Ethernet LANs

Sean Remenyi
5 min readNov 5, 2020


*Video at the end

This is a continued discussion on networks and my previous chat can be found here,

Continuing our discussion on networking and how data travels from one computer to another, let’s look at a LAN or local area network.

A network is just a grouping of multiple devices that are connected and can communicate with one another. And a local area network is a network that’s contained in one geographical location. So think about the network in your house or office, although larger scale LANs do exist, like in university campuses and enterprise buildings. To conceptualize this we are just going to think of a home network, this is what we all have at our homes where we have our computers, printer, game consoles and other devices all connected.

And how does data travel through this network? If we have multiple devices on our home network, how does data know to go to one device and not the other. For this we need to think back to the OSI model, specifically layer 2, the data-link layer.

The data-link layer encapsulates packets into a frame by adding a source and destination MAC address (among other things) and this is how data is delivered to the right address. A MAC address or Media Access Control address specifies the device on the network. It is a unique set of characters that translates physically to your device on a NIC or network interface card. A NIC is the piece of hardware that allows devices to connect to a network. Manufacturers burn a unique MAC address into every NIC. To recap, data is encapsulated with source and destination MAC addresses at the data-link layer. These addresses are unique and burnt into a NIC which is contained in any device connecting to a network, thus ensuring data arrives at the right device (in theory no 2 MAC addresses are the same).

Continuing the discussion, relating the OSI model to LANs we will also look at how data travels at layer 1, the physical layer. For the purpose of this article, we will only discuss wired ethernet LANs as it’s easier to visualise the data travelling over a wire as opposed to wireless.

In the past, ethernet LANs followed a Bus topology. A Topology is just the layout of devices along a network. This bus topology for example had all devices connected over a shared cable. The main problem with this however was in how often collisions would occur.

What is a collision? Well, the best analogy for these days is to think of a zoom call. When you go to speak and someone else speaks at the exact time. You immediately stop, not saying what you want to. The same can be said with a network collision. It’s when 2 devices attempt to transmit data over a network at the same time, the data “collides” and data is lost or corrupted .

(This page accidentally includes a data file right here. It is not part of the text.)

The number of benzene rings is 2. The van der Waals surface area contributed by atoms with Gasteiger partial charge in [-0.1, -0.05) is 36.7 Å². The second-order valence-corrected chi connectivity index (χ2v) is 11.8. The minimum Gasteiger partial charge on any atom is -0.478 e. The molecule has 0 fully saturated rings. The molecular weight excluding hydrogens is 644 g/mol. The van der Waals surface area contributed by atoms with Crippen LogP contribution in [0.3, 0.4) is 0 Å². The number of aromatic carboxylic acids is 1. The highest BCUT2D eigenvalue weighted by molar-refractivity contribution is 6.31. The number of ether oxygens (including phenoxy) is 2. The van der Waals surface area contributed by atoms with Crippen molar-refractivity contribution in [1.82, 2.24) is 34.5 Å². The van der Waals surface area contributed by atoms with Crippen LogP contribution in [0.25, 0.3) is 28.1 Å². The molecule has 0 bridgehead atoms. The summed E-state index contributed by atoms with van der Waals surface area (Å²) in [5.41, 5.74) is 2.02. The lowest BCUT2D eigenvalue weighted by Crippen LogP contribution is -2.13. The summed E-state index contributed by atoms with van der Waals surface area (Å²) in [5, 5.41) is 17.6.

A technology was developed to handle this called CSMA/CD or Carrier Sense Multiple Access with collision detection. Remember we are still talking about a bus topology which isn’t as popular these days, I feel however it’s good to have an appreciation for how these technologies developed. These early versions of ethernet LANs also followed a half-duplex form of communication which means data can flow in either direction between 2 devices but not at the same time.

The way CSMA/CD works is a device will listen for traffic, if it senses the wire is idle, it will start transmitting data then listen again to the wire to see if any collisions occur. If none are heard, all good. However, another computer listening can hear an idle wire at the same time and if it also starts to send data then a collision will occur. Because they are listening for collisions, they will stop transmitting and send out a signal notifying all the computers on the network a collision has occurred and then wait a random amount of time and start retransmitting to avoid transmitting at the same time (knowing it will lead to a collision). Because this whole network is over a shared cable, it is referred to as a whole as a collision domain.

Think again about a zoom meeting, no ones talking so you decide to start talking but Bob also thought it was a good time to start speaking because it was quiet. You both start talking and immediately stop once you realise you’re talking at the same time. (You’re both Canadian so) You both say sorry then wait a random amount of time before trying to speak again.

The bus topology also had other disadvantages, again, being all on a shared wire, if a computer went down it disrupted the whole network. However, problems were overcome, changes made and many advancements in the technologies that lead us to our current iteration of ethernet LANs.

The most common topology we use today is the star topology, this is the one we’re familiar with in our houses. Here all computers are connected to a central point, usually a switch or a hub. All data passes through it before going to its destination device. As each device is only connected to the switch, now the collision domain is split up into multiple ones consisting of just one device, effectively stopping collisions from occurring. This was also great because If a device on the network fails it wouldn’t disrupt the entire network, they all have their own connections. The network could go down however if something were to happen to the switch and this is referred to as a single point of failure (think everyone losing their internet connection when the router is unplugged).

You may never have heard of a switch before however most modern day routers have them built in.

To summarize how devices communicate over an ethernet LAN, Data travels physically through a switch that’s built into a router, from here it knows which device to go to based on the specified MAC address which is a unique address tied to the NIC in the device.

We will take this a step further in the next Chat.




Sean Remenyi

Cloud Consultant in Melbourne Australia.